Lemon ice cream

Frederick flings my door open and starts talking. I pay him no heed and lean over my painting of a secluded Japanese shrine in the forest. It’s raining there, raindrops pat gently on the tiled roof and leave tiny circles on the puddle right before the entrance. The painting is almost finished, but I can’t get the colors right. My blues, greens, and yellows end up dull and cumbersome, nothing like those clear, subtle hues of the forest rain. If only I could glimpse those hues somewhere —

— and then Frederick’s voice pierces the air.

I’ve been at this art residence in a tiny Danish town for a couple of weeks, and no matter how much I ignore this guy, he would never leave. I place the brush on the table and try to make out what he is saying. Ah, there it is: lemon ice cream.

“In Middlefart.” He smirks. “It’s the nearest town, a couple of minutes by bike.”

It’s not the nearest town, and it is sixteen kilometers away. I steal a look at my painting and consider it for a minute. I do need a break, and there will be a lemon ice cream in reward, so in the end, I nod.


On the way, he rants about his favorite passage in the Constitution of Denmark. Why is it always the Constitution? Why is it never Andersen or Kierkegaard? Frederick is a musician; he writes pop songs and sings them to a bunch of local girls; what does it have to do with the Constitution? I shake my head. Lemon ice cream, then.

As we ride up the hill, it starts to rain. Not a gentle drizzle from my painting, but a real, vigorous, bone-chilling shower. Of course, we have no raincoats, and of course, there are no trees to duck underneath in this open field. We plod our way through the mud, desperate and miserable. Finally, our hearts lighten up at the vision of red-brick contours of Middlefart.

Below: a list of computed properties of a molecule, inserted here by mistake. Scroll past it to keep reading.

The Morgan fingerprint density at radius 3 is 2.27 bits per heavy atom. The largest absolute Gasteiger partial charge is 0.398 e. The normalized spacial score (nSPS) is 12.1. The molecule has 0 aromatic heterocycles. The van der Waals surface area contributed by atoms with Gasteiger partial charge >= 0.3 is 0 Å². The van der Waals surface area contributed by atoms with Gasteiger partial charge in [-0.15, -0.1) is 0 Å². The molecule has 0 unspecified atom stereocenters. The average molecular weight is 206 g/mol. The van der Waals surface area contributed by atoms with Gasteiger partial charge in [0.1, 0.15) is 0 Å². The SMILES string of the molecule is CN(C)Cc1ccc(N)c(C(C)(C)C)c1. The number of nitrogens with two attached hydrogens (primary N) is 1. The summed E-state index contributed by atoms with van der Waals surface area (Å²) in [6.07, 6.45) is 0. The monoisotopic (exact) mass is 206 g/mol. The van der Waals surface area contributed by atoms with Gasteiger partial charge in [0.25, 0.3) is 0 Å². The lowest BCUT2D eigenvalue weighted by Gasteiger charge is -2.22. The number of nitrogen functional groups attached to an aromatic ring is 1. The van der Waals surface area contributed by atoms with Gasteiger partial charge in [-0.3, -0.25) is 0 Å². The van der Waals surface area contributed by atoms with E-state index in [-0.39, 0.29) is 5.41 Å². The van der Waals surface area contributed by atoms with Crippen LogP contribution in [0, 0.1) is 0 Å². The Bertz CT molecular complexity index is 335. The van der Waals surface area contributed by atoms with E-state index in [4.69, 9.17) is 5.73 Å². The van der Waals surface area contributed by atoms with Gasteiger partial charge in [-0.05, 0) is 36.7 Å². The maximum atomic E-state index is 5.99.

Frederick’s face is hardly visible in this water world. He turns to me and yells over the rumble of the rain:

“You know what I like best about this place?”

“The weather?” I wonder.

“No,” he laughs. “The colors, especially in the rain! And lemon ice cream, of course.”

We stop by a small storefront and get two cones, each with a yellow lump of ice cream on the top. My teeth clatter and my hands are freezing.

“Not the best time for ice cream. I’m soaked to the skin!” I grumble.

Frederick frowns and gives me a sulky look. We sit in silence for a few minutes, interrupted by occasional rolls of thunder; the storm is moving further into the fields and the downpour has subsided. Frederick starts, “You know, Chapter five of the Constitution…”

I take a deep breath. The air is a soft translucent blue that has condensed into a deep indigo in the distance where the storm still rages.  The rain has released gorgeous colors that have been hiding in the dull grass, that is now pure, luscious dark green mottled here and there with chartreuse and olive.

I bite into my lemon ice cream: it is an earthly, warm yellow with beige and white speckles. My hands are still cold, but the ice cream is delicious and the elusive hues I’ve been looking for are all right here.

“Frederick,” I say, “tell me more about chapter five of the Constitution.”